M4 Relief Road Inquiry
The below article, written by Leon Fear, was printed in the South Wales Argus Newspaper on 24th February 2017 as part of a feature about the M4 relief road inquiry.
Accessibility and communications are two key areas which help enable business growth wherever you are in the world.
Despite all the concerns around the proposed M4 relief road I, and our organisation Fear Group, support the plan in principal of a relief road to ease congestion and help improve the economy of Newport and the wider region. With the welcome reduction in the bridge tolls not far away, and the increase in traffic flow between England and Wales generally, the strain on the M4 around Newport is going to become more profound.
We need a mix of transport solutions and creating a well planned relief road is vitally important but in my opinion it must not ‘bypass’ Newport or dissect it in order for it to be a success for the city, its residents and businesses, as well as the wider region.
Since 1991 the concept has caused huge controversy ranging from concerned businesses and residents in the City of Newport, and environmental groups worried about the effects on wildlife on the Gwent Levels in particular, all of which are valid and must be considered fully and in detail before irreversible decisions are made.
Metro Bus and any increase in the use of the mainline railway is good news in my view, but it is only part of the equation and alone will not provide the solution. The pressure is building up daily and without a relief road ultimately the city itself and wider area will suffer, as businesses need people and people need to be able to get to work. Without business and free enterprise being able to conduct itself without being held back by accessibility issues, the ultimate affect is less productivity which results in fewer jobs and growth.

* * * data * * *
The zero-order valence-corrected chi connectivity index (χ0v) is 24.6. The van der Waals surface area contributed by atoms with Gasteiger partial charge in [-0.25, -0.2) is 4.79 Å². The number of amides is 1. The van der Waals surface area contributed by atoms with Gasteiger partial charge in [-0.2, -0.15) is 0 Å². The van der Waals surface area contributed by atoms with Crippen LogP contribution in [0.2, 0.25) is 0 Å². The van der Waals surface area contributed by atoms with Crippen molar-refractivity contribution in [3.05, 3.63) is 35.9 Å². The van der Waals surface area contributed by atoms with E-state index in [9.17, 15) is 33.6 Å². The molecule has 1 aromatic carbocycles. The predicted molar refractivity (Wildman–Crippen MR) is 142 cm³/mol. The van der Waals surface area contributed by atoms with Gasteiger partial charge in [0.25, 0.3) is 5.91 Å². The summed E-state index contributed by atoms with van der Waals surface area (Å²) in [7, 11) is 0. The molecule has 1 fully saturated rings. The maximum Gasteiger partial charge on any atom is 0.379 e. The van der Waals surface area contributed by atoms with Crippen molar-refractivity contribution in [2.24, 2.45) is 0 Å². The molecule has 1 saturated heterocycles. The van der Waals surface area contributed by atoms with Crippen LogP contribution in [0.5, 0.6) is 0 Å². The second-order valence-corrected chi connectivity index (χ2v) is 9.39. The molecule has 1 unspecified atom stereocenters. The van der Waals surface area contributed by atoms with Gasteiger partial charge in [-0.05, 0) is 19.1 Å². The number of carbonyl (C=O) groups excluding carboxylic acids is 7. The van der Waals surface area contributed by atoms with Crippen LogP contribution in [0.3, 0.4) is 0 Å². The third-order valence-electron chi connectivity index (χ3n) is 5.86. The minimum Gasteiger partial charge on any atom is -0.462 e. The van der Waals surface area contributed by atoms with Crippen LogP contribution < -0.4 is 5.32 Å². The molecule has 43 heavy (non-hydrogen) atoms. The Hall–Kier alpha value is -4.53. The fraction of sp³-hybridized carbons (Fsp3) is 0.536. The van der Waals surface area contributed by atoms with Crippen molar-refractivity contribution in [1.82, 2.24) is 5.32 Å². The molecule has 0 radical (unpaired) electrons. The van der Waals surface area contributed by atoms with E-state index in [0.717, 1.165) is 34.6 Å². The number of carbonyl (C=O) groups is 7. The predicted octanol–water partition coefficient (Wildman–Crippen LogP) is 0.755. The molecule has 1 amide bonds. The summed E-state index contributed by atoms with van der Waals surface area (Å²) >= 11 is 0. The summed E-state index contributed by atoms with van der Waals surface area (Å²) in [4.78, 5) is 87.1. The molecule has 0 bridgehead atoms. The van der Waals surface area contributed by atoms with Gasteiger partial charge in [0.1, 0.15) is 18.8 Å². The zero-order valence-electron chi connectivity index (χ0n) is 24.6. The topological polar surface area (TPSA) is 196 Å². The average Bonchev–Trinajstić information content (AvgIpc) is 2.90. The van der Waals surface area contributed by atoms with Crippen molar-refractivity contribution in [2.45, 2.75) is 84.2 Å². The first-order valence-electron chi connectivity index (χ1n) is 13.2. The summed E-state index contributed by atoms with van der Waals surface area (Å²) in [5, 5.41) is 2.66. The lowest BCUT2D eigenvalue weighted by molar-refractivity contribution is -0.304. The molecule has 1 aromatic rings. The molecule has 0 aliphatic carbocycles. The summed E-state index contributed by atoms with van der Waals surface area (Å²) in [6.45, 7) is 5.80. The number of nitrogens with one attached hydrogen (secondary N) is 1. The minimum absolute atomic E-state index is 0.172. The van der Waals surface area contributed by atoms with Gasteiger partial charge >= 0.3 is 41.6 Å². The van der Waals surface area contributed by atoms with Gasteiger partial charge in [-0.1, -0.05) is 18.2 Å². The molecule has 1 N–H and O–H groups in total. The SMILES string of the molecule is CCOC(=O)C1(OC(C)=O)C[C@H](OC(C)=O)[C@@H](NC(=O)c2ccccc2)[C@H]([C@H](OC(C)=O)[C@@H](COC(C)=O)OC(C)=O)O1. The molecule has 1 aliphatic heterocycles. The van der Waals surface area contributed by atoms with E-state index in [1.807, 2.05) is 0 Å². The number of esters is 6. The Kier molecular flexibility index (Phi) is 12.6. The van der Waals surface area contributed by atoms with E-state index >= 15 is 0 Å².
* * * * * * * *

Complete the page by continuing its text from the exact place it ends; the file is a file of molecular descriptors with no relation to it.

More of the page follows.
As Economy Secretary for Wales, Ken Skates AM, has said there is a need, regardless of commuters using alternative methods of transport, to address increased traffic volumes and over capacity on the M4 around Newport and the Brynglas Tunnels. Unfortunately alternative methods only scratch the surface when you consider there are around 100,000 vehicles using the M4 around Newport every day. The reality in my opinion is that all infrastructure, including the mainline railway network need further investment.
The cost of the proposals for the relief road have been widely scrutinised and in general borrowing at the levels indicated when national debt is at all time high isn’t good news, however infrastructure spending is a crucially important catalyst to future investment.
For too long infrastructure has taken a back seat in many areas of the UK. It’s well know to people driving between Bristol and Cardiff for example that queues of up to 10 and 20 miles around the tunnels are common. This congestion is not good for the economy, jobs, growth, or the environment with thousands of vehicles engines running and often going nowhere.
It is perhaps worth bearing in mind that less than 7% of the entire UK is built on in any form whatsoever, that includes all housing, schools, shops, and infrastructure. Building a few more well thought out roads in certain areas is crucial to the economic activity we need. Improved links between England and Wales are hugely important in the long term to sustain economic growth.